generated at once by calling:
                  $ umask 077
                  $ wg genkey | tee private.key | wg pubkey > public.key

       help   Shows usage message.

CONFIGURATION FILE FORMAT         top

       The configuration file format is based on INI. There are two top
       level sections -- Interface and Peer. Multiple Peer sections may
       be specified, but only one Interface section may be specified.

       The Interface section may contain the following fields:

       •      PrivateKey — a base64 private key generated by wg genkey.
              Required.

       •      ListenPort — a 16-bit port for listening. Optional; if not
              specified, chosen randomly.

       •      FwMark — a 32-bit fwmark for outgoing packets. If set to 0
              or "off", this option is disabled. May be specified in
              hexadecimal by prepending "0x". Optional.

       The Peer sections may contain the following fields:

       •      PublicKey — a base64 public key calculated by wg pubkey
              from a private key, and usually transmitted out of band to
              the author of the configuration file. Required.

       •      PresharedKey — a base64 preshared key generated by wg
              genpsk. Optional, and may be omitted. This option adds an
              additional layer of symmetric-key cryptography to be mixed
              into the already existing public-key cryptography, for
              post-quantum resistance.

       •      AllowedIPs — a comma-separated list of IP (v4 or v6)
              addresses with CIDR masks from which incoming traffic for
              this peer is allowed and to which outgoing traffic for
              this peer is directed. The catch-all 0.0.0.0/0 may be
              specified for matching all IPv4 addresses, and ::/0 may be
              specified for matching all IPv6 addresses. May be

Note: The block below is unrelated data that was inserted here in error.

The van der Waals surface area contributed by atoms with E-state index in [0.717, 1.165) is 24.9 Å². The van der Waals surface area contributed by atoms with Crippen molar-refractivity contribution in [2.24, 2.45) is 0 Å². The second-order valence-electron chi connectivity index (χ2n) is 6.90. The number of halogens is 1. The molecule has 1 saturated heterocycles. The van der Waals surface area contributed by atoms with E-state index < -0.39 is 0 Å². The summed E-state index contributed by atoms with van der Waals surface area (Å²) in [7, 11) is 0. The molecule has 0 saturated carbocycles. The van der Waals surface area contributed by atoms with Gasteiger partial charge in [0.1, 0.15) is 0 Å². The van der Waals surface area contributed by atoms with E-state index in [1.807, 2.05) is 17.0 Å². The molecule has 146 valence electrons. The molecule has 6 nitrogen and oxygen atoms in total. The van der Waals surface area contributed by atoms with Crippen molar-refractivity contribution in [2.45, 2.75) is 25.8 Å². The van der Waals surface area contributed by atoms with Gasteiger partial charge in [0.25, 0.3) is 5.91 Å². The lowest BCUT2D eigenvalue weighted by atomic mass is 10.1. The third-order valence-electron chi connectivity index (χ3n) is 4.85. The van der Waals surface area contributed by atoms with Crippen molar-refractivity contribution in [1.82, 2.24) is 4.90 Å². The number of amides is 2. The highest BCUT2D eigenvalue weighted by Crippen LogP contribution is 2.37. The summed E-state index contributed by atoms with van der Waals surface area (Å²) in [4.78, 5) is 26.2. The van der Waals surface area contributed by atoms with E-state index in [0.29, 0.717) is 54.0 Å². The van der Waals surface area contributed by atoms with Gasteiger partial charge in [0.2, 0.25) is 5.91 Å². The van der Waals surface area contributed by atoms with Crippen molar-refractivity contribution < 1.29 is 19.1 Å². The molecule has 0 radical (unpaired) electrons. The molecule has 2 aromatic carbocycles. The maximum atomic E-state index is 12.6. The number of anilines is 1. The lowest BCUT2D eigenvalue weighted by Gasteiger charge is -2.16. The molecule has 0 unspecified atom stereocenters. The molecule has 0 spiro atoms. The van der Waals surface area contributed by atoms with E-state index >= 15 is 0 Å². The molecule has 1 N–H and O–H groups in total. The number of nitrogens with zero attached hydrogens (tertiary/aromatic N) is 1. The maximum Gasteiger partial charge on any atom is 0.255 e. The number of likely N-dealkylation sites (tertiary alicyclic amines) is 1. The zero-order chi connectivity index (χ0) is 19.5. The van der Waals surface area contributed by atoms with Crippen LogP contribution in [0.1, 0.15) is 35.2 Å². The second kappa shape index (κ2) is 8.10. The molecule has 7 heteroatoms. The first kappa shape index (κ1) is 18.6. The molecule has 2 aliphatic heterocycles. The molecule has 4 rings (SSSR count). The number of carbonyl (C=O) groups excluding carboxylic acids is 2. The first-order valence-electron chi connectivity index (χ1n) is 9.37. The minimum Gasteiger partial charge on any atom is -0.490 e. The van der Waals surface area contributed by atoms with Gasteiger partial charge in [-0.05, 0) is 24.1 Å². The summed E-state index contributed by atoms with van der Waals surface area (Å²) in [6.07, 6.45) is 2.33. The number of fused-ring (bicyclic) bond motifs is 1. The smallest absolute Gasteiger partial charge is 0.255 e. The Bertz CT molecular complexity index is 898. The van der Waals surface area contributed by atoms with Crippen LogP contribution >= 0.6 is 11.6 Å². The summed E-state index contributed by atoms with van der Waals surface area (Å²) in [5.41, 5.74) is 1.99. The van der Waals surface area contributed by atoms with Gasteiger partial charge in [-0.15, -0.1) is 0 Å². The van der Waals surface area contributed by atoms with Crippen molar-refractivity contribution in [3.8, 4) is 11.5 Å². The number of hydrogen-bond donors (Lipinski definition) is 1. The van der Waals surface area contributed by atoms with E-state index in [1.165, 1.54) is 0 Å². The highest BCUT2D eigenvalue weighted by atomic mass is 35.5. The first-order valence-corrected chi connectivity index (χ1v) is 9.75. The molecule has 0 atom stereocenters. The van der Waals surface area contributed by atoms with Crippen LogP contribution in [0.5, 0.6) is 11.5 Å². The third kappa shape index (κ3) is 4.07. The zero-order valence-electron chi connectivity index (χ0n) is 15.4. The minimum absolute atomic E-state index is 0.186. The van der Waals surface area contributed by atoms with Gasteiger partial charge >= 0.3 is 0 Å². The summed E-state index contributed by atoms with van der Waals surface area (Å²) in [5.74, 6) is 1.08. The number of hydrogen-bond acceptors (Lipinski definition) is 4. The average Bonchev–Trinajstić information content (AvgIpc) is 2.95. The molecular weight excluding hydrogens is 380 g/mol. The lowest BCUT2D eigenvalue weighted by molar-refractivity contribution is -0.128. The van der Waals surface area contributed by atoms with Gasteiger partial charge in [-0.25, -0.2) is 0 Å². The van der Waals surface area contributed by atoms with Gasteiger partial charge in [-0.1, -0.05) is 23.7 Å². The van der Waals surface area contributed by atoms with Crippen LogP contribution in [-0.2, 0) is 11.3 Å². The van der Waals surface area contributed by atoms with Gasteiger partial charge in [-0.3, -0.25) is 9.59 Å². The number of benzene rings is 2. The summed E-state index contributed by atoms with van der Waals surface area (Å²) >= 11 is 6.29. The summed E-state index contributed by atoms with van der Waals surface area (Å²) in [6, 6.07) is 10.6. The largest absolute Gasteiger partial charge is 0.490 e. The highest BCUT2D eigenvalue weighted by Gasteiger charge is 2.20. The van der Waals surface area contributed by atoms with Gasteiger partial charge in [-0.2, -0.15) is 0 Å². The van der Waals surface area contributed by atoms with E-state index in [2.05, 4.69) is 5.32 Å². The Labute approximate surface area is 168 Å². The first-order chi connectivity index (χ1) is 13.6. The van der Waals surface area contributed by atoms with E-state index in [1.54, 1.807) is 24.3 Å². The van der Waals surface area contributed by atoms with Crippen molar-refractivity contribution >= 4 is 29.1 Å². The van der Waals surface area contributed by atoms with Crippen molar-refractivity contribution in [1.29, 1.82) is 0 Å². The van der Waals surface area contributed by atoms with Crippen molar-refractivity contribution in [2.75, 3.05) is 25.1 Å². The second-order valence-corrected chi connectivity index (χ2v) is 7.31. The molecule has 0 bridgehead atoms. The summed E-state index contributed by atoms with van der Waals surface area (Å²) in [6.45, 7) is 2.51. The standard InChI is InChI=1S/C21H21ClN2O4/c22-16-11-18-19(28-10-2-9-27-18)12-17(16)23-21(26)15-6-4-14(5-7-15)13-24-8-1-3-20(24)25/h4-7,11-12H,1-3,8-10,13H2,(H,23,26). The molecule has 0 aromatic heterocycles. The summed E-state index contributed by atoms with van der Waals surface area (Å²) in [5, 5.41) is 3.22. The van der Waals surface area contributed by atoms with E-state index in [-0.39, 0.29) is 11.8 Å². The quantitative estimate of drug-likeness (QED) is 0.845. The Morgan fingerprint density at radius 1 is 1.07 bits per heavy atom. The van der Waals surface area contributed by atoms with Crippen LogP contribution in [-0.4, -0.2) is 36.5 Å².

specified multiple times.

       •      Endpoint — an endpoint IP or hostname, followed by a
              colon, and then a port number. This endpoint will be
              updated automatically to the most recent source IP address
              and port of correctly authenticated packets from the peer.
              Optional.

       •      PersistentKeepalive — a seconds interval, between 1 and
              65535 inclusive, of how often to send an authenticated
              empty packet to the peer for the purpose of keeping a
              stateful firewall or NAT mapping valid persistently. For
              example, if the interface very rarely sends traffic, but
              it might at anytime receive traffic from a peer, and it is
              behind NAT, the interface might benefit from having a
              persistent keepalive interval of 25 seconds. If set to 0
              or "off", this option is disabled. By default or when
              unspecified, this option is off. Most users will not need
              this. Optional.

CONFIGURATION FILE FORMAT EXAMPLE         top

       This example may be used as a model for writing configuration
       files, following an INI-like syntax. Characters after and
       including a '#' are considered comments and are thus ignored.

           [Interface]
           PrivateKey = yAnz5TF+lXXJte14tji3zlMNq+hd2rYUIgJBgB3fBmk=
           ListenPort = 51820